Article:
“Well, suppose the sheep would’ve overrun us before,” Tom said. “Iggy was a bit of a runt. Now he won’t stop growing.”
            Iggy puffed his chest out in pride. He was ten years old now. He had grown a half inch or so since Isabel had come to live in the priory near Candlemas.
            “And this is priory land?” Wow...not making Isabel seem like a bright bulb here. 
            “Oh, aye,” Tom replied.
            Williams came back toward the paddock. “We’re going to start soon.”
            Isabel wished her friends luck and ran back toward the cooking monk, where a large pot was set up over a fire, along with a spit where a lamb joint was being spun by one of the other priory boys. She watched as Williams and his fellow tall, broad-shouldered laborers opened the paddock. Tom and other lads took their places as a human chain of a fence, where the sheep and lambs walked toward the creek.
            Bigger men stood in the creek, waiting to catch the sheep. Isabel gasped as the men flipped the sheep over and quickly sheared them, the coats coming off in one fell swoop.
            “Funny how it comes off like that, eh?” The cooking monk said, chopping some herbs.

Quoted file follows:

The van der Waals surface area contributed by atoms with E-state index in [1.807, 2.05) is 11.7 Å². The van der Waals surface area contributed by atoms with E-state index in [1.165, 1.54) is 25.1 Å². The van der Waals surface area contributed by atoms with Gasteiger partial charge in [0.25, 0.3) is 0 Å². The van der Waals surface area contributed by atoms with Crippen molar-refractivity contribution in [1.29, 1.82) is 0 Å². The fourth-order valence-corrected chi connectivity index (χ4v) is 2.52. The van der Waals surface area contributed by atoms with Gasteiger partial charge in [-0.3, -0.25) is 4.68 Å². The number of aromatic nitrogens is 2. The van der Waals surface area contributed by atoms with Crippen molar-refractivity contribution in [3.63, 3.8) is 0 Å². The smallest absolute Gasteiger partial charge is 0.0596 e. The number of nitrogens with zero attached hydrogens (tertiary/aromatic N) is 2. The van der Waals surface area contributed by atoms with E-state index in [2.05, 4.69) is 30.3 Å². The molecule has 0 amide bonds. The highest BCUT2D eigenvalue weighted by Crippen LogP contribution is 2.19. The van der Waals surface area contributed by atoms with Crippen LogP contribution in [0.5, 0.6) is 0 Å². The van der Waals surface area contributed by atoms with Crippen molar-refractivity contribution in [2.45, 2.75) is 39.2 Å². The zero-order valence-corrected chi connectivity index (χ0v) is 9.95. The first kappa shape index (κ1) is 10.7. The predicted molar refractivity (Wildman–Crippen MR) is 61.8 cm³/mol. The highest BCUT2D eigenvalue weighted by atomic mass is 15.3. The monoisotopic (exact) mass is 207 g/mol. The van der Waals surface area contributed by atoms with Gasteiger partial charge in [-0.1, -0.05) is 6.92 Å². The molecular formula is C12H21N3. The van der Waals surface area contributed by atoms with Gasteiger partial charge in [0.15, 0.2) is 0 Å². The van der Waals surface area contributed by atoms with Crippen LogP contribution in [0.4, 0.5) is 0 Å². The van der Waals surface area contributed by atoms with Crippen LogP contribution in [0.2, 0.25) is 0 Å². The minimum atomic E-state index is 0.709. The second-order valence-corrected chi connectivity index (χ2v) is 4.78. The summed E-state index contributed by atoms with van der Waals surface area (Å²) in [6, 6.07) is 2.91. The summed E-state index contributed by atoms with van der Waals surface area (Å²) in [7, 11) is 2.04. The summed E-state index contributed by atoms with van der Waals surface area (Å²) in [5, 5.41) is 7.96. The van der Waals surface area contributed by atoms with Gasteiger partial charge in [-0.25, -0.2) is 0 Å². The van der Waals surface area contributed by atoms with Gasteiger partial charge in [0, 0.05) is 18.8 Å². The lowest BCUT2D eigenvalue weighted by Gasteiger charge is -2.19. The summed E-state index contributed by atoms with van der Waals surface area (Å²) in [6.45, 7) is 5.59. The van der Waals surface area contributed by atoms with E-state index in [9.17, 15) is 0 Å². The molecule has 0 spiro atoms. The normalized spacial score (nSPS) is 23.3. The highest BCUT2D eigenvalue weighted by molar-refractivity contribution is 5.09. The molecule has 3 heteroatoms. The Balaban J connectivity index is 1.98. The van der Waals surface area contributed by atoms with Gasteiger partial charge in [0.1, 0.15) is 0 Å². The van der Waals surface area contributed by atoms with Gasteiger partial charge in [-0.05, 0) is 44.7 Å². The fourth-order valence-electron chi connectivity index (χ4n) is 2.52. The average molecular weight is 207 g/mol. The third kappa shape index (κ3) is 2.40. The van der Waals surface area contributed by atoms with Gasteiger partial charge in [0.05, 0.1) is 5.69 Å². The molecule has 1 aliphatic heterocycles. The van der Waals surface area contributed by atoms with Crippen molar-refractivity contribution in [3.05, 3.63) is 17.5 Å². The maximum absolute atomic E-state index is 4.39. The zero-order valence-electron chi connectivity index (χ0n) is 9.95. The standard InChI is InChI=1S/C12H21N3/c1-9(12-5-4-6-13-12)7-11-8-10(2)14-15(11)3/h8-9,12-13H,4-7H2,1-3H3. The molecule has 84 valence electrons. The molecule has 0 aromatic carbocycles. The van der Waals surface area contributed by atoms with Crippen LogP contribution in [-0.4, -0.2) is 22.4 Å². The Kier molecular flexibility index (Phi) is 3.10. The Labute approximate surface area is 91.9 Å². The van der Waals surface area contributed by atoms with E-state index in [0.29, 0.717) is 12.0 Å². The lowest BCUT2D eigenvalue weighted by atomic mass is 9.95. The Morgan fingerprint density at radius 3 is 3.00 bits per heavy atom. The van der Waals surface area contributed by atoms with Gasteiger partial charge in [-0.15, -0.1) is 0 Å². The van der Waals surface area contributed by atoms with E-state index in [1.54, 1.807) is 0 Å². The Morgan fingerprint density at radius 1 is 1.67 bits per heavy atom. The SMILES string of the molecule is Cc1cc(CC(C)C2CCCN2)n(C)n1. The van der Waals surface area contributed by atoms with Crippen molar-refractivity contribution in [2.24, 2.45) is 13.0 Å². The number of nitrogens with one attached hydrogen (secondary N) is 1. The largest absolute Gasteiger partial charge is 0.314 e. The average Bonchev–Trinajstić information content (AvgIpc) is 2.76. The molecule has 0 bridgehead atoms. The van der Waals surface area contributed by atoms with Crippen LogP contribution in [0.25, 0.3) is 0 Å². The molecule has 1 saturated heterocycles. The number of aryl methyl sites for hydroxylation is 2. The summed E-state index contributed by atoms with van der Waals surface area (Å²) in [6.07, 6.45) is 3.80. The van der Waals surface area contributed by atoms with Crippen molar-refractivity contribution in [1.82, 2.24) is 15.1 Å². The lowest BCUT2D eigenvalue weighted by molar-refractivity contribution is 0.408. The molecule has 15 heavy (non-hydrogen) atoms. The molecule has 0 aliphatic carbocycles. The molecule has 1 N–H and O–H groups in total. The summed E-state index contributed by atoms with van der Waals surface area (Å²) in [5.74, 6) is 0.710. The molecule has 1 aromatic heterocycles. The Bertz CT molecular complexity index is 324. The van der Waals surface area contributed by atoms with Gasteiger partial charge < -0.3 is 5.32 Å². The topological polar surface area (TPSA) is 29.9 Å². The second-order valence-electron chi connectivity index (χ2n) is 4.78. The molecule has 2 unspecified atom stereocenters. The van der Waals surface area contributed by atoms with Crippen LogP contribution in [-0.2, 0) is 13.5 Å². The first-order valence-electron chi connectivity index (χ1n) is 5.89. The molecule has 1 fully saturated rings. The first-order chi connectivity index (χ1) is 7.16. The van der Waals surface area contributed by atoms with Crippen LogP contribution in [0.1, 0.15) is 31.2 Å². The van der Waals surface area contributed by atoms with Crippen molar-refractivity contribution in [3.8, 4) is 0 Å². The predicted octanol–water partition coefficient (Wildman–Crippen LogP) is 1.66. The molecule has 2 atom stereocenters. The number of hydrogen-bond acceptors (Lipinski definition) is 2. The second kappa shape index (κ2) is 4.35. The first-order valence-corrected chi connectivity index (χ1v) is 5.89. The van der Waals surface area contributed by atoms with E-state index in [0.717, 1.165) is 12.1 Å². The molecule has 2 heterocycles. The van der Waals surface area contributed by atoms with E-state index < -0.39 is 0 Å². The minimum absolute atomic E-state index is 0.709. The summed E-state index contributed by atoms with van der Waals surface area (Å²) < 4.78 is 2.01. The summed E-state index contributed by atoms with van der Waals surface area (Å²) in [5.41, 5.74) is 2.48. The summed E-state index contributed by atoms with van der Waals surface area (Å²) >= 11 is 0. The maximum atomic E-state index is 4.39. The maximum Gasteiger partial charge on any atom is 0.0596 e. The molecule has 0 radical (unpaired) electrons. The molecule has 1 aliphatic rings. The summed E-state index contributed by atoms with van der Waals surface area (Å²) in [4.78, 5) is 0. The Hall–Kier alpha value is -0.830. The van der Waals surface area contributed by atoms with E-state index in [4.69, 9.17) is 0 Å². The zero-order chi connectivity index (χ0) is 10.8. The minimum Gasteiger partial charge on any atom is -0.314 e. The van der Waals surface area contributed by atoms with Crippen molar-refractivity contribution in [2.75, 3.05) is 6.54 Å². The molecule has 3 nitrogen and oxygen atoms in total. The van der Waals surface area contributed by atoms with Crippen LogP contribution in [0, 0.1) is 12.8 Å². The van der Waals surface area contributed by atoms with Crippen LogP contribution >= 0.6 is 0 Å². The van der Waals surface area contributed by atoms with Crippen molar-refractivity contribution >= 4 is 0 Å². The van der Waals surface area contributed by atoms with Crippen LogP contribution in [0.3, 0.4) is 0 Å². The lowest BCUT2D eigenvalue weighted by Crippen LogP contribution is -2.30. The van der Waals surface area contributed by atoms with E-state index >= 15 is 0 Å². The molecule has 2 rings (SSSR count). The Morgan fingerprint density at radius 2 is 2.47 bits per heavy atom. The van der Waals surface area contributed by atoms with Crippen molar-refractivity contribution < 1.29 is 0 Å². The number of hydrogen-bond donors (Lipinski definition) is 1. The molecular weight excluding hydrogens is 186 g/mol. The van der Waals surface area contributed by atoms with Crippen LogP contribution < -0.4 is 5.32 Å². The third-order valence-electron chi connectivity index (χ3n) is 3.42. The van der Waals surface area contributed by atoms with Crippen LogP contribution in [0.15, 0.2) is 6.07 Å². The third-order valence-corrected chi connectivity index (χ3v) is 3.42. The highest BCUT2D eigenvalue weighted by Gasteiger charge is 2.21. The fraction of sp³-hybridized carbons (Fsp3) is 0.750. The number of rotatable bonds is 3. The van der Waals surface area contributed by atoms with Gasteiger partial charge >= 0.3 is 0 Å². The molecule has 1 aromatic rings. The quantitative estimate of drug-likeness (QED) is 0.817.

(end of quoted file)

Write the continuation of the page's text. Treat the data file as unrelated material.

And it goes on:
“Yes, Brother,” Isabel replied, eyes wide. The fleeces floated in the creek a few moments longer, the dirt being cleaned away. Then she saw Iggy’s coppery head grabbing the fleece and wringing the water out before stuffing it into burlap sacks.            
            The process kept going, the sound of sheep’s hooves running on the ground, then splashing into the creek. Soon, Isabel grew bored of watching and diced carrots and turnips to add to the pot.
            The process of shearing took several hours, through the morning. Under the high noon sun, the men and boys took a break to eat and drink ale. The bald sheep were sent to pasture, while the remaining ones were urged back into the paddock.
            “Them coats are heavy!” Iggy exclaimed, legs stretching to sit on a bench, squeezing between Tom and another lad, with Isabel sitting beside them.
            “They look it!” Isabel said. “Are you very tired?”
            “Only a mite,” Iggy said irrepresibly.
            In the afternoon, the men led the way back to work. The sheep shearing was finished two hours after noon.

            Benedicta and the other sisters stood in a semi-circle in the chancel, waiting. The prior was speaking, Agnes the focus of the semi-circle. Today, she took her novice vows. Already dressed in the novice habit of white, including her headdress, Agnes waited to hear the Latin words that woud create her a part of this community. The prioress stood with her. Prayers were said over her as Agnes knelt and gave herself up to God and the order.
            It was only a moment, but Agnes felt bathed in warmth. She felt suffused in it. God had shown her out of the sort of life her Mam led and she would do her utmost to give God her love in return. I have no idea how all these story threads are going to weave together...but that's what drafts are for, I guess.